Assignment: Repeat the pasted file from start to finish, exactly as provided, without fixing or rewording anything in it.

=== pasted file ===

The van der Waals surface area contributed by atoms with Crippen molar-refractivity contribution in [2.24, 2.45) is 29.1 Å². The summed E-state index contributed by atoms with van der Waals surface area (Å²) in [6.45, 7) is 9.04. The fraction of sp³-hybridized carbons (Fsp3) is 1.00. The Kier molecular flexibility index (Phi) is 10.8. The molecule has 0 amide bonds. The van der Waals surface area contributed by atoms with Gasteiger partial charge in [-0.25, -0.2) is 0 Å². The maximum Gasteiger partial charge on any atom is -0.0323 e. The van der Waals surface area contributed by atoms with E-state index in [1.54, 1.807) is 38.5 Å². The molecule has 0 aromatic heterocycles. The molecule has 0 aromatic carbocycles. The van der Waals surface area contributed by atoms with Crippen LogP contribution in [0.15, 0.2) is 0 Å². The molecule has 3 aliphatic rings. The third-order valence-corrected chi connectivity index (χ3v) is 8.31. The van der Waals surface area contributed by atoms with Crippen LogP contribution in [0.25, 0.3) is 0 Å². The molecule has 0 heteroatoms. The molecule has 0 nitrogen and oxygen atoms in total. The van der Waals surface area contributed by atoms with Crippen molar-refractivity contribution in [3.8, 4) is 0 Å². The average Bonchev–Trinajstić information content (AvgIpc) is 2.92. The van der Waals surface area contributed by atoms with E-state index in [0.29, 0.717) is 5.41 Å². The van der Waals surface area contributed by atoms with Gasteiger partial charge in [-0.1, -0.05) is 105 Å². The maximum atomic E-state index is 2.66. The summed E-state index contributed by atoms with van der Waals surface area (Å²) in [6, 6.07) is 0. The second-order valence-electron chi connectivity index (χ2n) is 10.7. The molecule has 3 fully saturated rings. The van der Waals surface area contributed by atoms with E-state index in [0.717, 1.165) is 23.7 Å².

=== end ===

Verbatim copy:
The van der Waals surface area contributed by atoms with Crippen molar-refractivity contribution in [2.24, 2.45) is 29.1 Å². The summed E-state index contributed by atoms with van der Waals surface area (Å²) in [6.45, 7) is 9.04. The fraction of sp³-hybridized carbons (Fsp3) is 1.00. The Kier molecular flexibility index (Phi) is 10.8. The molecule has 0 amide bonds. The van der Waals surface area contributed by atoms with Gasteiger partial charge in [-0.25, -0.2) is 0 Å². The maximum Gasteiger partial charge on any atom is -0.0323 e. The van der Waals surface area contributed by atoms with E-state index in [1.54, 1.807) is 38.5 Å². The molecule has 0 aromatic heterocycles. The molecule has 0 aromatic carbocycles. The van der Waals surface area contributed by atoms with Crippen LogP contribution in [0.15, 0.2) is 0 Å². The molecule has 3 aliphatic rings. The third-order valence-corrected chi connectivity index (χ3v) is 8.31. The van der Waals surface area contributed by atoms with Crippen LogP contribution in [0.25, 0.3) is 0 Å². The molecule has 0 heteroatoms. The molecule has 0 nitrogen and oxygen atoms in total. The van der Waals surface area contributed by atoms with Crippen molar-refractivity contribution in [3.8, 4) is 0 Å². The average Bonchev–Trinajstić information content (AvgIpc) is 2.92. The van der Waals surface area contributed by atoms with E-state index in [0.29, 0.717) is 5.41 Å². The van der Waals surface area contributed by atoms with Gasteiger partial charge in [-0.1, -0.05) is 105 Å². The maximum atomic E-state index is 2.66. The summed E-state index contributed by atoms with van der Waals surface area (Å²) in [6, 6.07) is 0. The second-order valence-electron chi connectivity index (χ2n) is 10.7. The molecule has 3 fully saturated rings. The van der Waals surface area contributed by atoms with E-state index in [0.717, 1.165) is 23.7 Å².